Wal-Mart, Lowe's, and Their Friends and Foes

Big-box battles from South Austin to Lakeway

The big-box debate makes its formal debut at City Council today (Thursday), where Council Member Raul Alvarez says he'll seek a 45-day moratorium on the issuance of building permits for commercial development over the aquifer. If the rest of the council agrees, the temporary freeze would allow time for the city's boards and commissions to weigh in on a proposed ordinance limiting the size of retail buildings in the sensitive Barton Springs Zone. Along with co-sponsor Daryl Slusher, Alvarez advocates holding general retail development to 50,000 square feet and stand-alone grocery stores to 75,000 square feet.

On a related matter, opponents of two proposed Wal-Marts are asking the council to postpone two zoning cases today on a Supercenter at I-35 and Slaughter Lane, and another on Ben White near I-35. The Zoning and Platting Commission last week approved both items, but the ZAP also asked the council to consider commissioning a study on the economic and social impact of Wal-Mart's proposed expansion plans in Austin.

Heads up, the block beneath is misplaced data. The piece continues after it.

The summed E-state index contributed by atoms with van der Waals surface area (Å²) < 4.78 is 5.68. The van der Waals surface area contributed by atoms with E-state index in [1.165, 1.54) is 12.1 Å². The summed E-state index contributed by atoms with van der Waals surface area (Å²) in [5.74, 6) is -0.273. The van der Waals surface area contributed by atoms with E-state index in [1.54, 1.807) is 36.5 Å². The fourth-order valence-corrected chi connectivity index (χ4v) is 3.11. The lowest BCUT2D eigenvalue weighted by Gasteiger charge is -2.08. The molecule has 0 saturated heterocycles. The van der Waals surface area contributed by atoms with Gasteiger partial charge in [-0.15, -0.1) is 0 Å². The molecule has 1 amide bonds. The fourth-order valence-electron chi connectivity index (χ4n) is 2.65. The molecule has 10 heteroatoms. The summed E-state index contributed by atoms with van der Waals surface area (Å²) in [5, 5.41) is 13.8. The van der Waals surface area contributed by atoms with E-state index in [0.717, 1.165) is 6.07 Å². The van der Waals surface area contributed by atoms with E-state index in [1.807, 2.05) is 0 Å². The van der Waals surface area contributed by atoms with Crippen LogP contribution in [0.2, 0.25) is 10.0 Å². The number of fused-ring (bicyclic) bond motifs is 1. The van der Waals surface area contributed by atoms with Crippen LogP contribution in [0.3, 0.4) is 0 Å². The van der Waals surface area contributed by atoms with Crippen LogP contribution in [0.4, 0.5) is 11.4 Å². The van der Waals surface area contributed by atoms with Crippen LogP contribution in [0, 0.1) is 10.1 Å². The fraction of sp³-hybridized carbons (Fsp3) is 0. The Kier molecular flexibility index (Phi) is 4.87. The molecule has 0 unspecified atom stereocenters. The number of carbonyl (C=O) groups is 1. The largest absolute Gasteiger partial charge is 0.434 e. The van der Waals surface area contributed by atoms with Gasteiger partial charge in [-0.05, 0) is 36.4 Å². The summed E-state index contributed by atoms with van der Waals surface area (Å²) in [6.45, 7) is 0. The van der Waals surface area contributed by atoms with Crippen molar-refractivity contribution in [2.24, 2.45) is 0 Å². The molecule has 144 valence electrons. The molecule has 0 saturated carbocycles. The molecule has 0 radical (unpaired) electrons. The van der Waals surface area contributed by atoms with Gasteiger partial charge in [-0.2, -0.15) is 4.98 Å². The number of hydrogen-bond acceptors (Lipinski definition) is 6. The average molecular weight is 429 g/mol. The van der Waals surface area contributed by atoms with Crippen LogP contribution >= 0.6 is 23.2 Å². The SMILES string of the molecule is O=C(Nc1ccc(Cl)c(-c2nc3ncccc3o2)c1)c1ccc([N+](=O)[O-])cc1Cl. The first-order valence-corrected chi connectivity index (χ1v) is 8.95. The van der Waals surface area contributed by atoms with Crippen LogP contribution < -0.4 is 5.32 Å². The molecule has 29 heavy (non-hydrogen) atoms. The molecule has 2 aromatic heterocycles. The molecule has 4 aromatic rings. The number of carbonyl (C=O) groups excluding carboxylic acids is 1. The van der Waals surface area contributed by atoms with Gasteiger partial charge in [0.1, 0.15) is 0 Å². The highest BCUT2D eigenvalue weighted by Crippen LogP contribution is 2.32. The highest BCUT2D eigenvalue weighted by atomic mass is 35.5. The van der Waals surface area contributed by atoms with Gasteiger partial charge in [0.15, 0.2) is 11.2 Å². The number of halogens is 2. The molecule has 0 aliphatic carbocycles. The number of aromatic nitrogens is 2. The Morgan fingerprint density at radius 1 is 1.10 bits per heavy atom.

Alvarez's proposed moratorium and ordinance would not affect the two pending Wal-Mart cases, and it's uncertain how they would play into ongoing negotiations between the city and Lowe's, which wants to build a home improvement warehouse on Brodie Lane, in the Edwards Aquifer recharge zone. Lowe's contends the property is "grandfathered" under rules that would allow 40% impervious cover, while the city's Save Our Springs Ordinance caps developments in the recharge zone at 15% impervious cover. City attorneys will brief council members on the Lowe's issue in today's executive session.

"We've been looking at what would be appropriate development regulations over the aquifer, and I think this [proposal] is a good compromise," Alvarez explained. "But I assume that some folks might think this is somewhat restrictive."

Despite strong grassroots opposition to Wal-Marts and other big boxes, City Manager Toby Futrell seemed to take a different stance at last week's luncheon of the Real Estate Council of Austin. As reported in the political newsletter In Fact Daily, Futrell told RECA members that retail development, including big boxes, is critical to Austin's economic survival. She said Central Texas may have claimed 80% of the retail base a decade ago, but today is struggling to hold on to 50% of a base that's steadily shrinking. "So part of it is," In Fact quoted, "how do we get past a small group of people who continually influence our policy, and get a broader understanding of what this community wants?"

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Raul Alvarez, Daryl Slusher, Brewster McCracken, big box, Wal-Mart, Rio Development Corp., Bill Schweitzer, Lakeway First, Lakeway, Lake Travis, Zoning and Platting Commission

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